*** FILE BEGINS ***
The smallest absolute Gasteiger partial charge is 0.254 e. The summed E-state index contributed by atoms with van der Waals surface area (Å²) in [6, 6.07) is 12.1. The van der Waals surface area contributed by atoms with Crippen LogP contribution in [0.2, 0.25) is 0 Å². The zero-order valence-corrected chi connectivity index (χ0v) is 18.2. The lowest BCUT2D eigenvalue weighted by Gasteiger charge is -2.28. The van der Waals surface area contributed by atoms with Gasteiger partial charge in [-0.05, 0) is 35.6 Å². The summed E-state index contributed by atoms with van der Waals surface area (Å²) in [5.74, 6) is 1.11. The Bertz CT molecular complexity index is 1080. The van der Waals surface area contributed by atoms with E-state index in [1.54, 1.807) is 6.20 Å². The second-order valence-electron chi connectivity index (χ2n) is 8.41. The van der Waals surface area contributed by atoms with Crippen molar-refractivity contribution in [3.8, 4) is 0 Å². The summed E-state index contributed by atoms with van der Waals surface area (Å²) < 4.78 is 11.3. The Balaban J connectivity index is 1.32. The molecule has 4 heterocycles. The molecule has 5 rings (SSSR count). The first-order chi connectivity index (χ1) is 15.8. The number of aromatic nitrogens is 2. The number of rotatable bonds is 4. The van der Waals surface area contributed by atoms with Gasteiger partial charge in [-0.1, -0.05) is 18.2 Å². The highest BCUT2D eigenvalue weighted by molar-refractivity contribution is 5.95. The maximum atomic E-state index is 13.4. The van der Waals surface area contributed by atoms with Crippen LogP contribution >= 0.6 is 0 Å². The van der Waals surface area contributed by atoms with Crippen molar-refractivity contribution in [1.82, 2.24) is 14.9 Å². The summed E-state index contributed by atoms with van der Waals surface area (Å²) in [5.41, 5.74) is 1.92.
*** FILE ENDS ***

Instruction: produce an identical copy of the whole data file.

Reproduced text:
The smallest absolute Gasteiger partial charge is 0.254 e. The summed E-state index contributed by atoms with van der Waals surface area (Å²) in [6, 6.07) is 12.1. The van der Waals surface area contributed by atoms with Crippen LogP contribution in [0.2, 0.25) is 0 Å². The zero-order valence-corrected chi connectivity index (χ0v) is 18.2. The lowest BCUT2D eigenvalue weighted by Gasteiger charge is -2.28. The van der Waals surface area contributed by atoms with Gasteiger partial charge in [-0.05, 0) is 35.6 Å². The summed E-state index contributed by atoms with van der Waals surface area (Å²) in [5.74, 6) is 1.11. The Bertz CT molecular complexity index is 1080. The van der Waals surface area contributed by atoms with E-state index in [1.54, 1.807) is 6.20 Å². The second-order valence-electron chi connectivity index (χ2n) is 8.41. The van der Waals surface area contributed by atoms with Crippen molar-refractivity contribution in [3.8, 4) is 0 Å². The summed E-state index contributed by atoms with van der Waals surface area (Å²) < 4.78 is 11.3. The Balaban J connectivity index is 1.32. The molecule has 4 heterocycles. The molecule has 5 rings (SSSR count). The first-order chi connectivity index (χ1) is 15.8. The number of aromatic nitrogens is 2. The number of rotatable bonds is 4. The van der Waals surface area contributed by atoms with Gasteiger partial charge in [-0.1, -0.05) is 18.2 Å². The highest BCUT2D eigenvalue weighted by molar-refractivity contribution is 5.95. The maximum atomic E-state index is 13.4. The van der Waals surface area contributed by atoms with Crippen LogP contribution >= 0.6 is 0 Å². The van der Waals surface area contributed by atoms with Crippen molar-refractivity contribution in [1.82, 2.24) is 14.9 Å². The summed E-state index contributed by atoms with van der Waals surface area (Å²) in [5.41, 5.74) is 1.92.